I was living in a super small town, surrounded by some really great friends as well as some really bad influences.  I had no money, and any money I spent went to booze and cigarettes (and obviously not to groceries).  I basically could care less about anything, but knew that I wanted more for my life.  That’s when I was offered a job in Pennsylvania and took the plunge -I hauled all my crap up north of the Mason Dixon line and I started over in a new place.

Along with that move, I decided to change one bad habit:  smoking.  Now, this didn’t happen overnight.  But when I moved to PA, I decided that I was no longer going to take smoke breaks at work.  That’s it!  A small but manageable change…I really didn’t want to quit smoking, but I wanted to come across as more professional at my new job and thought that would help me appear so.

Then I met my future husband Trever (that’s a whole ‘nother story!).  I still smoked when we started dating, but for some reason, the more I hung around him,  the more I started to become interested in “health.”  Maybe it was because I was finally in a good, positive relationship?  I joined the local gym (but rarely went, HA!) and started reading Oxygen magazine.

And then about a year later, it hit me:  SMOKING SUCKS.  I mean, standing outside in the cold, freezing my little hiney off, and stinking to high heaven?  I was over it!  So I smoked my last cigarette, stubbed that bad boy out, and never looked back.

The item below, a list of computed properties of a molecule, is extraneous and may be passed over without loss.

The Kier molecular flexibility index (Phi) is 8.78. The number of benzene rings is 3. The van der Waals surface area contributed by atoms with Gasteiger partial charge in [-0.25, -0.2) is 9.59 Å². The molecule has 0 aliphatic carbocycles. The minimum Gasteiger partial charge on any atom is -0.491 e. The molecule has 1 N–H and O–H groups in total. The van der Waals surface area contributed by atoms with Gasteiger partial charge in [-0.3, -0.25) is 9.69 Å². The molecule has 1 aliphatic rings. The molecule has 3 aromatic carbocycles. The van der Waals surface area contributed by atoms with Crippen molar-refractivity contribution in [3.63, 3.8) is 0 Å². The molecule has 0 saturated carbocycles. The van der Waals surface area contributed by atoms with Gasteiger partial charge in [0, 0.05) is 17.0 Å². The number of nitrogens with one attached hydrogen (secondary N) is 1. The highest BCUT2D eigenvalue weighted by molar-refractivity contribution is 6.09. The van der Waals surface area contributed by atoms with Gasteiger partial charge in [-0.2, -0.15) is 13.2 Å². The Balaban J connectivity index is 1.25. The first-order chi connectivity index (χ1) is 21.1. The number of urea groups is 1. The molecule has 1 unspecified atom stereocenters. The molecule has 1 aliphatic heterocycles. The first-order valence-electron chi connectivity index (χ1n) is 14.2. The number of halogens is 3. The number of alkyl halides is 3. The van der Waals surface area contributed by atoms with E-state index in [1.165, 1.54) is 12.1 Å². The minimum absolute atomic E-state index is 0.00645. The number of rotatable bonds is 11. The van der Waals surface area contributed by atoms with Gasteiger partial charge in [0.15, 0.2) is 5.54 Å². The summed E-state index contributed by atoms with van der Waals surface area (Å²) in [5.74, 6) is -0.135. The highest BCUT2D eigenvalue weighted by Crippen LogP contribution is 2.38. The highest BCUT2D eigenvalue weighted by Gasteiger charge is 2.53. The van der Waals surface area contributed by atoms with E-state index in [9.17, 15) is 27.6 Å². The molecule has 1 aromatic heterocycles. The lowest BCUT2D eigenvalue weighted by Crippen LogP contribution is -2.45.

And that was the tipping point – changing one bad habit had a domino effect on my life!  I started to work out in earnest.  I started to EAT (novel idea).  I felt great!  My goals started to fall into place professionally, and I began to achieve successes in my career that I hadn’t dreamed possible.  My man and I grew closer to each other and eventually married.  My financial situation improved.  And now I’m happy, healthy, and full of energy:


So let’s face it:  I’m a work in progress.  But I truly believe that eliminating one bad habit was a catalyst for so many good things to happen in my life.

As our article explains:

 According to the latest studies, the brain clings to old routines — they’re  easy and conserve our decision-making neurons so we can save them for  problem-solving at work or figuring out what to wear in the morning. Habits become encoded — everything from brushing your teeth in the morning to buying a  new pair of shoes you don’t need to falling for the wrong guy over and over. We do them without thinking. “Without our habits, our brains would be overwhelmed  with details,” explains Duhigg. At best, habits are our brains’ way of  simplifying our lives and saving us stress and energy. At worst, they’re our  brains being lazy. But because habits are hardwired, the strategy is not to undo them. According to Duhigg, the trick is to replace a bad behavior with a better one.

So – question is:  what is one bad habit you can replace today with a good one?  What will you commit your energy to so that the positive domino effect can happen in your life?  Please share it with the world and make it happen today!!